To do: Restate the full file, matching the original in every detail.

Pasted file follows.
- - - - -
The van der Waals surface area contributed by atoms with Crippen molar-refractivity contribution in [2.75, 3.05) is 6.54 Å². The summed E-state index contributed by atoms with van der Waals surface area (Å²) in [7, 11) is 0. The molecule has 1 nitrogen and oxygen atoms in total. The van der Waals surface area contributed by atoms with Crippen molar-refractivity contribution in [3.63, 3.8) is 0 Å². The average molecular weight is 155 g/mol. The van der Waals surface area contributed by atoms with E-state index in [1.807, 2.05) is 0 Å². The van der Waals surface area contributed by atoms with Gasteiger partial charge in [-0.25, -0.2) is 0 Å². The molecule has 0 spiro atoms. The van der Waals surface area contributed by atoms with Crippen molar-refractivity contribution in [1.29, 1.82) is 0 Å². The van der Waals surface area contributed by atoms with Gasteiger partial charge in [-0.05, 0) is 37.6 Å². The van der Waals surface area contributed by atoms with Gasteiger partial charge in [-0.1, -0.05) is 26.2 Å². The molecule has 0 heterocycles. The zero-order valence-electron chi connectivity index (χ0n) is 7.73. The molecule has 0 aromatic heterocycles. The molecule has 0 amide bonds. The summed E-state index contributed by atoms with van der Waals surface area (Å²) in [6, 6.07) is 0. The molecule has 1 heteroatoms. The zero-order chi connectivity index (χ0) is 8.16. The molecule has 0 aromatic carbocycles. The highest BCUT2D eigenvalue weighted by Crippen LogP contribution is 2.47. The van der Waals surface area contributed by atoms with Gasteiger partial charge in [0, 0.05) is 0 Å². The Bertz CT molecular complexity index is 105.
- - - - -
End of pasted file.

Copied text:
The van der Waals surface area contributed by atoms with Crippen molar-refractivity contribution in [2.75, 3.05) is 6.54 Å². The summed E-state index contributed by atoms with van der Waals surface area (Å²) in [7, 11) is 0. The molecule has 1 nitrogen and oxygen atoms in total. The van der Waals surface area contributed by atoms with Crippen molar-refractivity contribution in [3.63, 3.8) is 0 Å². The average molecular weight is 155 g/mol. The van der Waals surface area contributed by atoms with E-state index in [1.807, 2.05) is 0 Å². The van der Waals surface area contributed by atoms with Gasteiger partial charge in [-0.25, -0.2) is 0 Å². The molecule has 0 spiro atoms. The van der Waals surface area contributed by atoms with Crippen molar-refractivity contribution in [1.29, 1.82) is 0 Å². The van der Waals surface area contributed by atoms with Gasteiger partial charge in [-0.05, 0) is 37.6 Å². The van der Waals surface area contributed by atoms with Gasteiger partial charge in [-0.1, -0.05) is 26.2 Å². The molecule has 0 heterocycles. The zero-order valence-electron chi connectivity index (χ0n) is 7.73. The molecule has 0 aromatic heterocycles. The molecule has 0 amide bonds. The summed E-state index contributed by atoms with van der Waals surface area (Å²) in [6, 6.07) is 0. The molecule has 1 heteroatoms. The zero-order chi connectivity index (χ0) is 8.16. The molecule has 0 aromatic carbocycles. The highest BCUT2D eigenvalue weighted by Crippen LogP contribution is 2.47. The van der Waals surface area contributed by atoms with Gasteiger partial charge in [0, 0.05) is 0 Å². The Bertz CT molecular complexity index is 105.